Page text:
In an in-depth interview from Guitar World's June 2010 issue, Opeth frontman Mikael Akerfeldt discusses the band's humble beginnings, and in celebrating their 20th anniversary this year, he also explains the musical and personal changes he's faced along the way. Read an excerpt of the Q&A below and go right here for the full feature.

Opeth's 20th anniversary celebration was captured on DVD with the stunning set In Live Concert at the Royal Albert Hall. Go RIGHT HERE to get your copy in whichever of the various available formats you wish.

So if there was anything you could change from the last 20 years, would the making of Deliverance be the candidate?

"Well I don't believe in changing things so even though there are parts of that record that make me cringe when I listen to them, I do that with some of the older stuff as well. I remember I was superhappy with it at the time. I can't go back and change the past and that's one of the reasons that if I have leftover material from an album, I never bring it when I start to write for the next album. I want to write completely new material. So even though some music didn't end up on a record, it still belongs to that record. I want to start with a clean slate, so to speak."

Damnation was a very brave move for a metal band, people didn't seem too surprised that you'd made an all mellow album at the time though did they?

"I thought it was going to have a bigger impact. People were kind of shrugging, Yeah? Whatever – cool. It didn't have an impact at all it seemed at the time! I was expecting people to either hate it or say, Fucking hell there's this death metal band doing an album like that! With doing Deliverance at the same time I thought people were going to be impressed. I was also aching for some kind of recognition because of what I went through with the recording. I wanted some approval. But what happened was people started downloading the album before it was released and then started slagging it off. So I was like, fuck off you fucking insects!"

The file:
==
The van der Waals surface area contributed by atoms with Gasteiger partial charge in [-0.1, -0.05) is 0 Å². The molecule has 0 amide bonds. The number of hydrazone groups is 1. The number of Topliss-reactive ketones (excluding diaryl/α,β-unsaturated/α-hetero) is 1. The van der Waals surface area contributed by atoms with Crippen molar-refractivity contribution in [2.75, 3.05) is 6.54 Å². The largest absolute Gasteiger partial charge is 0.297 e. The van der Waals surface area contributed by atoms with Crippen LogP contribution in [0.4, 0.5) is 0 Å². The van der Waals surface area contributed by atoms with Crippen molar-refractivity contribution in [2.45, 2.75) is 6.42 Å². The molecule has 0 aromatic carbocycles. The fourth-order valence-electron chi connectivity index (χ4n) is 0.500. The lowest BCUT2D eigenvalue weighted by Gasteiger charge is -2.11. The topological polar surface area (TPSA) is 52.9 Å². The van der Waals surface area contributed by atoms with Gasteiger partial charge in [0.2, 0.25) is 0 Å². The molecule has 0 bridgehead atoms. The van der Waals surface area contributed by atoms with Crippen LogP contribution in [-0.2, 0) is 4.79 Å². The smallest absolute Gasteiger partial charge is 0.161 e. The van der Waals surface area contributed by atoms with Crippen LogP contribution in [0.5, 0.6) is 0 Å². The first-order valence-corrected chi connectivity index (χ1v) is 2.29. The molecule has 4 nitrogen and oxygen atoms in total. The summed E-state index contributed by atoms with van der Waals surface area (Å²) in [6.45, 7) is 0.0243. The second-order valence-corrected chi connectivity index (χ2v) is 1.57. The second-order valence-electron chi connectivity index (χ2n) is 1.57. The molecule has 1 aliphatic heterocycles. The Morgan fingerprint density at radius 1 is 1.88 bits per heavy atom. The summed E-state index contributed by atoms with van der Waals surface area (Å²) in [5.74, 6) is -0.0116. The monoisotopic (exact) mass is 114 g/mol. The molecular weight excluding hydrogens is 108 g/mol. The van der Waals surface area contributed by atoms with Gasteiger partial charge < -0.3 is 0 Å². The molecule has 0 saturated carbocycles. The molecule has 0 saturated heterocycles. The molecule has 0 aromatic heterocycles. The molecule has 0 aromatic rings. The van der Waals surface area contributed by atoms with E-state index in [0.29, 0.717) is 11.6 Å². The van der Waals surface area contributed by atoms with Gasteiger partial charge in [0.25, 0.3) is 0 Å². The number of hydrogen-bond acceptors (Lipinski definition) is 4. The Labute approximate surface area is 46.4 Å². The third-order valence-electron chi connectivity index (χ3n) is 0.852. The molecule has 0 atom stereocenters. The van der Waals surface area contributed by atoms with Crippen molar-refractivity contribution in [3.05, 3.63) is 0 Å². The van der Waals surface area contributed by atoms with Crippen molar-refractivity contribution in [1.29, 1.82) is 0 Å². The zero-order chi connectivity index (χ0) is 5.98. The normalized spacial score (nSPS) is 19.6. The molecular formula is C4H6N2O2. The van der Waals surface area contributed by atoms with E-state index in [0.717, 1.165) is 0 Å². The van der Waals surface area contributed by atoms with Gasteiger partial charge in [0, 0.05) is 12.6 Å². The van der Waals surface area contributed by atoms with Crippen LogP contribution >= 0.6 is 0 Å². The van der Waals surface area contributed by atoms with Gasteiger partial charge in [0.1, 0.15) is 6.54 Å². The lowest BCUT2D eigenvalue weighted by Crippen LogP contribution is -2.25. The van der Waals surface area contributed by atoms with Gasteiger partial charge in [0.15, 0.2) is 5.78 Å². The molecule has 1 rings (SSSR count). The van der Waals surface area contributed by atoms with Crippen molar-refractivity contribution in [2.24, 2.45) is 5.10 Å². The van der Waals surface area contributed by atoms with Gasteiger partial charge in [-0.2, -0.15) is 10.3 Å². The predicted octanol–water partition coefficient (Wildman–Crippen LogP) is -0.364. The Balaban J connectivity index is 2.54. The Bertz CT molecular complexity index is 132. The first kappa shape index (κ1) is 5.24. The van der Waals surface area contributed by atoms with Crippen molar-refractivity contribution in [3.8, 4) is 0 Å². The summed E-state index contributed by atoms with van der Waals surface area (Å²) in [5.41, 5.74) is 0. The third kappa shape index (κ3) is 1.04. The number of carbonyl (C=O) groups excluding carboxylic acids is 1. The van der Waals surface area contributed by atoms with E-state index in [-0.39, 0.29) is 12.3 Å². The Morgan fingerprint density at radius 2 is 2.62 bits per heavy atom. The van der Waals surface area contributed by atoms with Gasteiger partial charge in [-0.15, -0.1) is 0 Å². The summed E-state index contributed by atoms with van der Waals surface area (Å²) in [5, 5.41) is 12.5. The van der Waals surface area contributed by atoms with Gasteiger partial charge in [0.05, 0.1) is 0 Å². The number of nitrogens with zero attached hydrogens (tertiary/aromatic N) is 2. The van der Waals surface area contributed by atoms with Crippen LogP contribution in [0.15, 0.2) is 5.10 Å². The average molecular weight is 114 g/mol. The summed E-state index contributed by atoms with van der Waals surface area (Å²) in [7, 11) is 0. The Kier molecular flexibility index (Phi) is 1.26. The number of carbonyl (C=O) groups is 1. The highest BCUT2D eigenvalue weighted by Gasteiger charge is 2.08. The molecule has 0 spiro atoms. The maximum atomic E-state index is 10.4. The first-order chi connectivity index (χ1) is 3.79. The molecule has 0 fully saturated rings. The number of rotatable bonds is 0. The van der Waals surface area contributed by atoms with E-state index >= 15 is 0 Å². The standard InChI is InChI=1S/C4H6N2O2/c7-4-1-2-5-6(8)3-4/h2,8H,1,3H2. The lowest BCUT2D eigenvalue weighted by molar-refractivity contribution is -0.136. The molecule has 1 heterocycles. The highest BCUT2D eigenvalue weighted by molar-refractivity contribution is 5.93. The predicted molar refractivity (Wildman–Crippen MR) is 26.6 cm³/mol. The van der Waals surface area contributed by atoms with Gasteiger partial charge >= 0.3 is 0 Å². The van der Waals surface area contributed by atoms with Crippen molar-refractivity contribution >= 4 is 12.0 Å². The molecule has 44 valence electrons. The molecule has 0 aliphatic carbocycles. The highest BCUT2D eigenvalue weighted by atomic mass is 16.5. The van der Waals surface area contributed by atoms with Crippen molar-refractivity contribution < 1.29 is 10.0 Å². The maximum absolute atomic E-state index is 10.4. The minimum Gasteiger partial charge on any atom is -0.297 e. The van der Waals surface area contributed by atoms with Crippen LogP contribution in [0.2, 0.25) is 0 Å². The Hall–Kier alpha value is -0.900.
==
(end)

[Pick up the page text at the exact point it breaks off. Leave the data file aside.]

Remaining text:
That's like shoplifting a Mars bar then going back to the shop to complain you don't like the way it tastes…

"Yes, so I was really upset. But now a few years later people are coming out of the woodwork saying, That album changed my life or that album is what I'll have playing at my funeral. Or I wouldn't have met my wife if it wasn't for that album…"

And it's a good entry point to get into the band too

"Yes and a lot of people hold that record pretty close to their hearts – all sorts of people from metal people to general music fans. So now I'm getting a little credit for that record."

The acoustic folk-influenced fingerpicking side to your playing is equally as important to Opeth's sound as the metal elements. Is it true that you worked in an acoustic guitar shop and developed that side of your technique there?

"Yes that's true. I was working at a small guitar shop in Stockholm and I was basically doing repairs – I don't know how I got employed there because I didn't know how to repair guitars! But the owner taught me things like how to make a bone nut from scratch, fixing cracks…